If you use Excel to model businesses, business processes, or business transactions, this course will change your life. You’ll learn how to create tools for yourself that will amaze even you. Unrestricted use of this material is available in two ways.

As a stand-alone Web site
It resides on your computer, and you can use it anywhere. No need for Internet access.
At this Web site
If you have access to the Internet whenever you want to view this material, you can purchase on-line access. Unlimited usage. I’m constantly making improvements and you’ll get them as soon as they’re available.

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 Order "Spreadsheet Models for Managers, on-line edition, one month" by credit card, for USD 69.95 each, using our secure server, and receive download instructions by return email.
 Order "Spreadsheet Models for Managers, on-line edition, three months" by credit card, for USD 199.00 each, using our secure server, and receive download instructions by return email.

To Order by Mail

 Make your check payable to Chaco Canyon Consulting, for the amount indicated: For the download: USD 199.00 For access online for three months: USD 199.00 For access online for one month: USD 69.95 And send it to: Chaco Canyon Consulting 700 Huron Avenue, Suite 19C Cambridge, MA 02138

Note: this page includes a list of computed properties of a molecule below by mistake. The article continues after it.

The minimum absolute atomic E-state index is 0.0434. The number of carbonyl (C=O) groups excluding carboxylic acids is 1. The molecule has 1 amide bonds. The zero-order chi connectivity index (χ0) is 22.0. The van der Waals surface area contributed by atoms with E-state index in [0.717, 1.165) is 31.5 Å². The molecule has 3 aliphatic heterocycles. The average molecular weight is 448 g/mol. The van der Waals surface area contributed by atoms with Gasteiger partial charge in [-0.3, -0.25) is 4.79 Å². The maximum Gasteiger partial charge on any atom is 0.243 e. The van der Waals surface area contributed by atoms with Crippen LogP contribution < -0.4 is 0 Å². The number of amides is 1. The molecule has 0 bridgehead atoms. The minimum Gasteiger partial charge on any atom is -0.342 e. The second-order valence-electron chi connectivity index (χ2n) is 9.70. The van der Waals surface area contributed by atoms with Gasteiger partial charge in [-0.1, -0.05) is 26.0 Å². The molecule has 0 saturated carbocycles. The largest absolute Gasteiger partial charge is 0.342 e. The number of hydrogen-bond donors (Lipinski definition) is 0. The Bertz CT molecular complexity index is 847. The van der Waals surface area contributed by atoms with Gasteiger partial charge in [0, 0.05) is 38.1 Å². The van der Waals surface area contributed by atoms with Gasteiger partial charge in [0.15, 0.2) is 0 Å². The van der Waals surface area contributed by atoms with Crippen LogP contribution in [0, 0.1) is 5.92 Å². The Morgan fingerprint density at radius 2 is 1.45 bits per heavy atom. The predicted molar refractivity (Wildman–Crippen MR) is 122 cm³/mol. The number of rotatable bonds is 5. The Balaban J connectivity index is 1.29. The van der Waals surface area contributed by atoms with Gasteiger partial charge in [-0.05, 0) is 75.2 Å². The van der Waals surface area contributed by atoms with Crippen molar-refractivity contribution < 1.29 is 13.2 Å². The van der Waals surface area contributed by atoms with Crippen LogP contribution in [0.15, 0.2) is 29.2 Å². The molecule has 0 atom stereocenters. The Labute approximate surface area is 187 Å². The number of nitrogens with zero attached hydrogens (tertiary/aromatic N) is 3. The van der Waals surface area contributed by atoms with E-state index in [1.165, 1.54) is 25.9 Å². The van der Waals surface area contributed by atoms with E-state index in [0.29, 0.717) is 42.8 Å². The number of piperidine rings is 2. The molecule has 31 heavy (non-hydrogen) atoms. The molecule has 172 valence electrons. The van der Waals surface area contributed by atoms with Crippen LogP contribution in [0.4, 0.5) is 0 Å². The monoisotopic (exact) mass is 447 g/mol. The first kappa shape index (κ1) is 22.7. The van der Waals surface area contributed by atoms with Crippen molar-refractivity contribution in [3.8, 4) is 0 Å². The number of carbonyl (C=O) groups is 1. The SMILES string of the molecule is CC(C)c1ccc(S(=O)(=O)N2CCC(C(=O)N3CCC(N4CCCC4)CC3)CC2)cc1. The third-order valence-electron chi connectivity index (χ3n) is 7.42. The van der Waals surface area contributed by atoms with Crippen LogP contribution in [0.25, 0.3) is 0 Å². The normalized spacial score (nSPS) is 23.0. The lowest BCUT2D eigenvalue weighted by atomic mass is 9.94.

To use the course software you’ll need some other applications, which you very probably already have. By placing your order, you’re confirming that you have the software you need, as described on this site.

 Future value examples
• Example C. You’re saving for retirement. You’ve found an investment vehicle that pays 4% compounded annually. You now have \$10,000. If you add \$2,000 at the beginning of every year, what will be the value of your savings in 35 years?
=fv(4%,35,-2000,-10000,1)
• Example D. How much will you have if, in years 21 through 35, the interest rate is 6%?
=fv(6%,15,-2000,-fv(4%,20,-2000,-10000,1),1)
• Example E. How much will you have if, in years 21 through 35, you add \$2,500 per year but the interest rate remains at 4%?
=fv(4%,15,-2500,-fv(4%,20,-2000,-10000,1),1)

These examples of non-uniform interest or
payments require careful treatment

The first example above is straightforward, even though it combines both a payment stream and an initial sum. But the next two require some thought.

In each case (examples D and E), we change something during the second part of the investment period. In D, we change the interest rate. In E, we keep the interest rate fixed, and alter the payment stream. These alterations create a more complex situation, and the expression of that complexity as an Excel formula can be confusing. It’s explained in the demonstration narrative.